The Temple Of Borobudur
Borobudur is a massive Buddhist monument, the largest one in the world, located in central Java, Indonesia. The Borobudur Temple is 42 km northwest of Yogyakarta. The structure of the temple is influenced by the Indian Gupta and post-Gupta style of art. The monument was declared as a UNESCO World Heritage Site in 1991.
History Of Borobudur
The world’s largest Buddhist temple was constructed sometime between 778 and 850 CE during the rule of the Shailendra Dynasty. For years after 1000 CE, the temple was left buried under volcanic ash and had forests growing above it. In 1814, a chance discovery by the English lieutenant governor Thomas Stamford Raffles revealed the temple site. Recognizing the historical significance of the temple, archaeologists started the excavations in 1907 and by 1911 had managed to restore the site. In 1983, a further set of restoration activities was also carried out.
Architecture Of The Borobudur Temple
The Borobudur Temple is shaped like a stepped pyramid with three major levels. The levels include a square base, a middle level with 5 square terraces, and an upper level that comes with 3 circular terraces. In total, there are 9 levels, large and small, a number associated with sacredness in Buddhism. The entire temple is built with 2,000,000 cubic feet of gray volcanic stone. At the center of this structure is a large single stupa that is at a height of 115 feet above the base of the temple.
What Does The Temple Architecture Symbolize?
The three major levels of the Borobudur temple represents major stages in life to be encountered prior to the attainment of the ideal of enlightenment or bodhisattva. A pilgrim to the temple is required to start moving up by starting at the eastern stairway and then move clockwise around the 9 levels of the monument. The top can be reached by traversing a distance of 5 km or 9 miles. The lowest level displays hundreds of reliefs of earthly desires that represents “the realm of feeling.” It is these earthly desires that need to be overcome to attain the higher levels in life. The next major level represents the “the realm of form” through a series of reliefs depicting the life of the Buddha and scenes from the Jatakas. “The realm of formlessness” is symbolized by the uppermost level as it lacks much decoration and is quite plain in appearance. However, the terraces of this level are lined with 72 bell-shaped stupas many of which house a Buddha statue inside that is partially visible through the perforated stonework.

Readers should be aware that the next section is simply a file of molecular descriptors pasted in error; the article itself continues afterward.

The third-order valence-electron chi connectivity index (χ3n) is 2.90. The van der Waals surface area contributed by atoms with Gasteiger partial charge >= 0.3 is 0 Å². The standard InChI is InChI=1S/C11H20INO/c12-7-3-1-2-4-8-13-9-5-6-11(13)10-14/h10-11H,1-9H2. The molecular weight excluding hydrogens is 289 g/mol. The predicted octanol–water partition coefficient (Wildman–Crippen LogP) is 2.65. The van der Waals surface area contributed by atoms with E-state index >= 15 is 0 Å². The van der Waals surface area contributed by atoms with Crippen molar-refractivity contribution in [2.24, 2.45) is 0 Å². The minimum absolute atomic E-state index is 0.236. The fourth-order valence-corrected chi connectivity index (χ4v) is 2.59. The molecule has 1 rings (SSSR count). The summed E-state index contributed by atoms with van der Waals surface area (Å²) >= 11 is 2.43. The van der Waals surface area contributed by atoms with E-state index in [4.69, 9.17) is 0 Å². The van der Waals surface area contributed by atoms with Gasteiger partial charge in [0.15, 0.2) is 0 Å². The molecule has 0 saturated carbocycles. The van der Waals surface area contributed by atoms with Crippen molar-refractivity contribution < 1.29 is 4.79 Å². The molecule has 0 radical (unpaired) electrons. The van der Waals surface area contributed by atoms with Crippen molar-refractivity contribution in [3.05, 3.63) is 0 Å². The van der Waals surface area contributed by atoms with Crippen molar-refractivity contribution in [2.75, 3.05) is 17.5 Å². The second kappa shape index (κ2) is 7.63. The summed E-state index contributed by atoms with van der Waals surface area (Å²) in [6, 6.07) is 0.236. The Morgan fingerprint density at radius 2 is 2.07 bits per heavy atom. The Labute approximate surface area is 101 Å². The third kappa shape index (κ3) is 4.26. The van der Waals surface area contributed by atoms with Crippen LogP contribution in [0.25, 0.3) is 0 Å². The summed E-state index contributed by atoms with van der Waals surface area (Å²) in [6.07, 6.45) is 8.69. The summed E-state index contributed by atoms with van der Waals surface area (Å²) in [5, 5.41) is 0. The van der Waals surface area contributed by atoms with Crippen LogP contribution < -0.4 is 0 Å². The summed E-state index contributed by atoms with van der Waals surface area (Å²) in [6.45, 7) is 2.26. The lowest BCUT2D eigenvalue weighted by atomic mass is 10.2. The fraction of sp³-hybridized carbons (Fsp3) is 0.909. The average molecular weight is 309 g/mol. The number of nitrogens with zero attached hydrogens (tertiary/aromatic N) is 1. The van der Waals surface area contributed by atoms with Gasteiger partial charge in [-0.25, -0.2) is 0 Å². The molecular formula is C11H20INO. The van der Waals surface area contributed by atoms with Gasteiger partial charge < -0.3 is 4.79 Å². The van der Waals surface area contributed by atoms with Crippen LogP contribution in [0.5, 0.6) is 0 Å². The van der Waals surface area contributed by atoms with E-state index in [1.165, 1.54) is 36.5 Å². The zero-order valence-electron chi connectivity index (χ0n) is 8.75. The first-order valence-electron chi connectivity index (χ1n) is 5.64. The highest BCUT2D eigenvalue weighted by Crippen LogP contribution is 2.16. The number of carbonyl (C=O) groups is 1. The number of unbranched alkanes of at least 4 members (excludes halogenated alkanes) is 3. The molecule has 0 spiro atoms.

About the Author
Oishimaya is an Indian native, currently residing in Kolkata. She has earned her Ph.D. degree and is presently engaged in full-time freelance writing and editing. She is an avid reader and travel enthusiast and is sensitively aware of her surroundings, both locally and globally. She loves mingling with people of eclectic cultures and also participates in activities concerning wildlife conservation.
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